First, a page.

The life of a monkey is full of ups and downs. Like us, monkeys form strong friendships and bitter rivalries. They fight for each other and take care of one another. And the leader of a monkey troop, when deposed, will even exhibit signs of depression. When we watch their behavior we get the sense that their emotional lives may share something in common with our own.
Friends and Enemies
Monkeys have a complex social system, and they form relationships with each other on an individual basis. When they encounter each other, monkeys will remember back to past interactions. Old rivals can be greeted with rage if they swing into the wrong part of the jungle. As we see in Clever Monkeys, such skirmishes sometimes even end in death.
By the same token, monkeys will remember the help of a friend. Grooming, for example, shows affection and respect. And when it’s time for a fight, a monkey with whom you’ve built a friendship is much more likely to fight at your side — or clean your wounds afterward!
Dealing with Death
In Clever Monkeys, when the leader of a troop of toque macaques is killed, the others gather in silence around his body. As though they truly feel remorse, even his old rivals now seem to show their deference, tenderly touching their fallen leader.
Everyone is affected by death, but a monkey mother that has lost her infant seems especially hard-hit. In nearly all species of monkey, the mother will carry her child’s lifeless body around with her for days. Do these examples show that monkeys share our emotional response to death? Some researchers suggest that while they may not understand death in the same way we do, monkeys and apes do seem share our tendency to have trouble accepting it.
Monkeys suffer from stress, much like we do, and often it seems to relate to social problems. For example, baboon society is extremely competitive. Males who try to move up the social ladder and fail can suffer from high blood pressure and even ulcers. But those at the top don’t necessarily have it any better: high-ranking males who fall from power often exhibit signs of depression.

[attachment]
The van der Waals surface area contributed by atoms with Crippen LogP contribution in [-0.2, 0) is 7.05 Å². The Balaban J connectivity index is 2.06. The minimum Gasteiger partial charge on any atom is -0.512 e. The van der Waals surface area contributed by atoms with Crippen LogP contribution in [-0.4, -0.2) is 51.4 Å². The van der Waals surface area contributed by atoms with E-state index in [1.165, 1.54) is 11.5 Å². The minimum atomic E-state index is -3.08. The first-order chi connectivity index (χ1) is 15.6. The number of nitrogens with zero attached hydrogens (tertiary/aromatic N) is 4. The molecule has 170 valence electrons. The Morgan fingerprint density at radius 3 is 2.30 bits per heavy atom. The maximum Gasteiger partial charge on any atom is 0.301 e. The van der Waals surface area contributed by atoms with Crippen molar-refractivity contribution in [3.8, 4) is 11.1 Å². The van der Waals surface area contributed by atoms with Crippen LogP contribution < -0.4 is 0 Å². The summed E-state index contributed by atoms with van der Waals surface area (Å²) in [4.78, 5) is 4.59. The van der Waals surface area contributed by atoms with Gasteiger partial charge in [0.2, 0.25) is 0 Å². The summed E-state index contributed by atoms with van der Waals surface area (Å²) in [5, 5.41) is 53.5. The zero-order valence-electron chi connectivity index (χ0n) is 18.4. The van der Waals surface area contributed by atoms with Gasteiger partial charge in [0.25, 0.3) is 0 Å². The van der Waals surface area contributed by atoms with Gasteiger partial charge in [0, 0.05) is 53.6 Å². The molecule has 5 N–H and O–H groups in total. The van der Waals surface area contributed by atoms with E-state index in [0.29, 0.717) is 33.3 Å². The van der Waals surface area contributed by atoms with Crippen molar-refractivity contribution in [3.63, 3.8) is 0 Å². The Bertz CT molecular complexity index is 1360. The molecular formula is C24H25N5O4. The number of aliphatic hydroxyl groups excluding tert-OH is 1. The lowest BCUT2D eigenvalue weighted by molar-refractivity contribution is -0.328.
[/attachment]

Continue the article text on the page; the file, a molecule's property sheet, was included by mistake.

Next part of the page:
A Mother’s Love
A mother monkey’s attention and care during her child’s infancy has a significant impact on the young monkey’s emotional development. Infant rhesus and pigtail monkeys react to the absence of their mothers in much the way we would expect a human child to react. At first, they coo for her and search excitedly. However, after a while, they will stop playing with others and take on a slouched posture.
A lack of love from mother and peers during infancy has an even greater effect later in life. In one study, three-year-old rhesus monkeys that were isolated during their first year of life showed much more aggression toward unknown monkeys than did their peers.
From maintaining complex social relationships, to suffering anxiety and depression, there are many trials in the life of a monkey. Perhaps the next thing monkeys should consider evolving is a good therapist.
Photo (top) © Charlotte Scott